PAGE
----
Helping Children Cope
Children react to illness in a variety of ways. Some feel angry at their mothers for becoming ill. Others are frightened. Still others worry that they might have caused the illness.
Although you may be tempted to protect your children by not telling them about your operation or the disease that caused it, it's usually better to be honest. Even young children sense when something is wrong. Preschool children often feel deserted when their mother goes to the hospital. And if she returns feeling weak or depressed, they may become frightened. Adolescents sometimes suddenly change their behavior because they fear their mother's illness will keep them from maintaining the independence they have begun to enjoy. If you can avoid imposing too much responsibility on your teenage children, and if you share some of your feelings with them, you may be able to keep their problems to a minimum.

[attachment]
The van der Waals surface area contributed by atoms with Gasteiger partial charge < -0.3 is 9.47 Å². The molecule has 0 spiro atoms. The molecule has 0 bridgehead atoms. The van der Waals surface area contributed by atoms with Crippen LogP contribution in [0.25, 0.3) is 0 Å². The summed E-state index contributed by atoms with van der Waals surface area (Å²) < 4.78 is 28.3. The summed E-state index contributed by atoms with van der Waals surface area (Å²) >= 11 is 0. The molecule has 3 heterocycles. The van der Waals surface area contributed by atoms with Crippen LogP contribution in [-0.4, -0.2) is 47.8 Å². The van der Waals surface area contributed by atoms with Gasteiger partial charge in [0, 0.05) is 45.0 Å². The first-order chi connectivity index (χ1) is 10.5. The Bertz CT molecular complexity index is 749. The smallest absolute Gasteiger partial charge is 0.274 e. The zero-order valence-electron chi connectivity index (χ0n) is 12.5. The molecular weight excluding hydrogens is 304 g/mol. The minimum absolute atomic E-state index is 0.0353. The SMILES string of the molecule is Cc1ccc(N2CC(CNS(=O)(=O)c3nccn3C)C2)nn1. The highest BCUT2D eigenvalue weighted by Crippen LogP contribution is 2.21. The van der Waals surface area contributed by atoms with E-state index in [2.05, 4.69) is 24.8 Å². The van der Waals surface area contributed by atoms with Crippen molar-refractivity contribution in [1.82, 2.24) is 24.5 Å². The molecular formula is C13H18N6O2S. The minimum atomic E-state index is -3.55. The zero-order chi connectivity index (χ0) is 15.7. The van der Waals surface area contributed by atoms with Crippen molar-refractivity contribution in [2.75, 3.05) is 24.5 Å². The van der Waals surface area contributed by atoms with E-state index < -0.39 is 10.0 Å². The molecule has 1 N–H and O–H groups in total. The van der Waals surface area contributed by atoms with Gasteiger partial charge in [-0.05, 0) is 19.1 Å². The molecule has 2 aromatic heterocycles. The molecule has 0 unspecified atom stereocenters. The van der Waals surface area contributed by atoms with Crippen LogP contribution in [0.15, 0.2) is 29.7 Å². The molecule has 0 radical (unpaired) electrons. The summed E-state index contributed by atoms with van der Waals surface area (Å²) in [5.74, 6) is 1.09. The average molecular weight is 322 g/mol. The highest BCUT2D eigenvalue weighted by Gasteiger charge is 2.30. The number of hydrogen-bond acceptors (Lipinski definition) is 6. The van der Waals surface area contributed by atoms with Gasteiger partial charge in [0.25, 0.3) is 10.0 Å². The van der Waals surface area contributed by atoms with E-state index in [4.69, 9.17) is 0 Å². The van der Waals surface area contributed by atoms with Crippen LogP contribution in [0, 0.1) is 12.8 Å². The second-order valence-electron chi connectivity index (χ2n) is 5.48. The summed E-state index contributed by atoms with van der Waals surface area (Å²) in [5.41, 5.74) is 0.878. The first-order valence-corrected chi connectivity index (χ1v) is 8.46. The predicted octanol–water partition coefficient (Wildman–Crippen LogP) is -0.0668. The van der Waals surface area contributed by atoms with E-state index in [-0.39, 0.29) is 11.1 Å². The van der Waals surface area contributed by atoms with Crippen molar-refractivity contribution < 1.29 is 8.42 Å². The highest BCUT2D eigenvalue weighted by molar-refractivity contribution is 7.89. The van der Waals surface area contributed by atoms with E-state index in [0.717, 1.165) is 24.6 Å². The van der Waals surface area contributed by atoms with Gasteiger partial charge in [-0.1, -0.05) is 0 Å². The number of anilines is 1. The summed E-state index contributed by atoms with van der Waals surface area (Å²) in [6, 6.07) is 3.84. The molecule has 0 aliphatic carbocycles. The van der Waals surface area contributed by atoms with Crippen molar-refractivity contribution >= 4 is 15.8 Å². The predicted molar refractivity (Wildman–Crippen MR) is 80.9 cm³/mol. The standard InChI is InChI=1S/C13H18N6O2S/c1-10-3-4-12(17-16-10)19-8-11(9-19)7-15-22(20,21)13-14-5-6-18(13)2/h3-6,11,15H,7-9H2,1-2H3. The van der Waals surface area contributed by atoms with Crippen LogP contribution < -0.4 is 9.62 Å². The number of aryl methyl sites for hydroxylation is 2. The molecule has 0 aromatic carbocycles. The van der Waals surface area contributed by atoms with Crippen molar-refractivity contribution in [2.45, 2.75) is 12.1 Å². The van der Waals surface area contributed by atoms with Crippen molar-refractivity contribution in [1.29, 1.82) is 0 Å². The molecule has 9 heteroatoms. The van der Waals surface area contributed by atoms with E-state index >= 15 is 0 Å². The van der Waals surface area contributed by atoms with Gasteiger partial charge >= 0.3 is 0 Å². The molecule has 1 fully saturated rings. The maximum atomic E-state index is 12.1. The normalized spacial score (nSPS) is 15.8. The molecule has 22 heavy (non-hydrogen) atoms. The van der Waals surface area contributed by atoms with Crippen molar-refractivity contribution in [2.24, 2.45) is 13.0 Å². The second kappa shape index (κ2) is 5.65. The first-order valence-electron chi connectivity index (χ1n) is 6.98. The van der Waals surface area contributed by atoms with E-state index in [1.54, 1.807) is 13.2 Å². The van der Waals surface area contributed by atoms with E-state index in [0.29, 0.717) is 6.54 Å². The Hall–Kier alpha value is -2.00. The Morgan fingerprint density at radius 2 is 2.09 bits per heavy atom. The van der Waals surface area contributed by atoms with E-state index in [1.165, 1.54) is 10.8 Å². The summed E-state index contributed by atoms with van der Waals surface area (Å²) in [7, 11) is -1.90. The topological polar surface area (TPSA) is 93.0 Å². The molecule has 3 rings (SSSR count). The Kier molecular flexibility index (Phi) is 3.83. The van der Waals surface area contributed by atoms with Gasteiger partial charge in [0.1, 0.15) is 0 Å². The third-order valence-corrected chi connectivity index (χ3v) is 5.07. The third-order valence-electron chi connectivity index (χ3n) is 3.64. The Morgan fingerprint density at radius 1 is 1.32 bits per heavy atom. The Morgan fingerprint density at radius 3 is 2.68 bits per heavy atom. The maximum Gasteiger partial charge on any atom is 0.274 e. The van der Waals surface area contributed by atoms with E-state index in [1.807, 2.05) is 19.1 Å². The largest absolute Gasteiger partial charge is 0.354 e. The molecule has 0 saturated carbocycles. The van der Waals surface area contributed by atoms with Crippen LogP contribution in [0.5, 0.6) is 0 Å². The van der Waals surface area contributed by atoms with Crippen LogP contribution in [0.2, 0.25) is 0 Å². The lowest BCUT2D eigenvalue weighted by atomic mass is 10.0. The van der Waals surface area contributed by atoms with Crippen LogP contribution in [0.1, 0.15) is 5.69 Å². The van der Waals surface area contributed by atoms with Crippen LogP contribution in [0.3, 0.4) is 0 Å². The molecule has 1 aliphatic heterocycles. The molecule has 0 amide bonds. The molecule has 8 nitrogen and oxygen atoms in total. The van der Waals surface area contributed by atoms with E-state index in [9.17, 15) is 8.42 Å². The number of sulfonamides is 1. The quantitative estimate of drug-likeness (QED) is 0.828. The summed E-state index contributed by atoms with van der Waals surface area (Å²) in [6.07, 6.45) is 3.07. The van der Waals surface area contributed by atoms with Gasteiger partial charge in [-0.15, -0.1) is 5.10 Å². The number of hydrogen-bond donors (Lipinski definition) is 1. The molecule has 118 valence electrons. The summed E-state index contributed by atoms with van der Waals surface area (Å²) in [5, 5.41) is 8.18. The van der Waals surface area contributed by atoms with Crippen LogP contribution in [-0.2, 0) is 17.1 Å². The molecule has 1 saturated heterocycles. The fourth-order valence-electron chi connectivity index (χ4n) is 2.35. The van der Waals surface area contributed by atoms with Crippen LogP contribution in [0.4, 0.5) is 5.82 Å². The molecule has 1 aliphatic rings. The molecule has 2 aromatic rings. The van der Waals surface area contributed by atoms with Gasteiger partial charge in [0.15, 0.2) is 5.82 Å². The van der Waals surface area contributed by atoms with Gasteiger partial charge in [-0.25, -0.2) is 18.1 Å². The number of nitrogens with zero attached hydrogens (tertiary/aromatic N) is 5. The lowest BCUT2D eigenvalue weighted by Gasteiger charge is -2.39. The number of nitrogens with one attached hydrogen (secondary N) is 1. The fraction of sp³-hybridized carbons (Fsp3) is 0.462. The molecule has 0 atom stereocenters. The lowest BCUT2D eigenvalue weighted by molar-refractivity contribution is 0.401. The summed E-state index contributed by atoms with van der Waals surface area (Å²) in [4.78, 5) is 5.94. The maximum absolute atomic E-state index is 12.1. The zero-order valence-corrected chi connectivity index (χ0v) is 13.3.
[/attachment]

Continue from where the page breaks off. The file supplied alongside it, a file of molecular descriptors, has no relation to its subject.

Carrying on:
It is a good idea to tell your children the truth as simply and positively as possible. Be careful not to burden them with any more information than is necessary. Encourage their questions, and answer those questions honestly. You will probably find that talking helps your children to accept your illness and the temporary disruption it causes. A booklet that may be helpful to you is called When Some In Your Family Has Cancer . It is written for young people who have a parent or sibling with cancer and is available from the National Cancer Institute.